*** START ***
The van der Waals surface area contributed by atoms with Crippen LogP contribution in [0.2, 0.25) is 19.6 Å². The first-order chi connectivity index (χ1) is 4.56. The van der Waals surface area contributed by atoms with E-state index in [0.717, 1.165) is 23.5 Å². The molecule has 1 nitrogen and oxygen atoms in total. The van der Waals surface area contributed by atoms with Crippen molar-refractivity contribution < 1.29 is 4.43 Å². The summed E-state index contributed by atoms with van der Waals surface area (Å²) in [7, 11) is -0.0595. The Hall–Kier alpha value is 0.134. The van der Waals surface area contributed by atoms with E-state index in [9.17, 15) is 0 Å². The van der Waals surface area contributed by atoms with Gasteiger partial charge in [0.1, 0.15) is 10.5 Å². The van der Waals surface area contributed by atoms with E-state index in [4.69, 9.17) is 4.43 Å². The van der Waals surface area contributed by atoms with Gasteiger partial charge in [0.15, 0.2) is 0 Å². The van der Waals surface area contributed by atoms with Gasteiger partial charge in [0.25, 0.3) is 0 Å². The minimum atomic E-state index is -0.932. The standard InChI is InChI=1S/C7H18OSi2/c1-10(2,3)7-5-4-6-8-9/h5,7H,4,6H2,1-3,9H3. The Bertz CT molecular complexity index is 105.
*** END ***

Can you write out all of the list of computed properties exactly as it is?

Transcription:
The van der Waals surface area contributed by atoms with Crippen LogP contribution in [0.2, 0.25) is 19.6 Å². The first-order chi connectivity index (χ1) is 4.56. The van der Waals surface area contributed by atoms with E-state index in [0.717, 1.165) is 23.5 Å². The molecule has 1 nitrogen and oxygen atoms in total. The van der Waals surface area contributed by atoms with Crippen molar-refractivity contribution < 1.29 is 4.43 Å². The summed E-state index contributed by atoms with van der Waals surface area (Å²) in [7, 11) is -0.0595. The Hall–Kier alpha value is 0.134. The van der Waals surface area contributed by atoms with E-state index in [9.17, 15) is 0 Å². The van der Waals surface area contributed by atoms with Gasteiger partial charge in [0.1, 0.15) is 10.5 Å². The van der Waals surface area contributed by atoms with E-state index in [4.69, 9.17) is 4.43 Å². The van der Waals surface area contributed by atoms with Gasteiger partial charge in [0.15, 0.2) is 0 Å². The van der Waals surface area contributed by atoms with Gasteiger partial charge in [0.25, 0.3) is 0 Å². The minimum atomic E-state index is -0.932. The standard InChI is InChI=1S/C7H18OSi2/c1-10(2,3)7-5-4-6-8-9/h5,7H,4,6H2,1-3,9H3. The Bertz CT molecular complexity index is 105.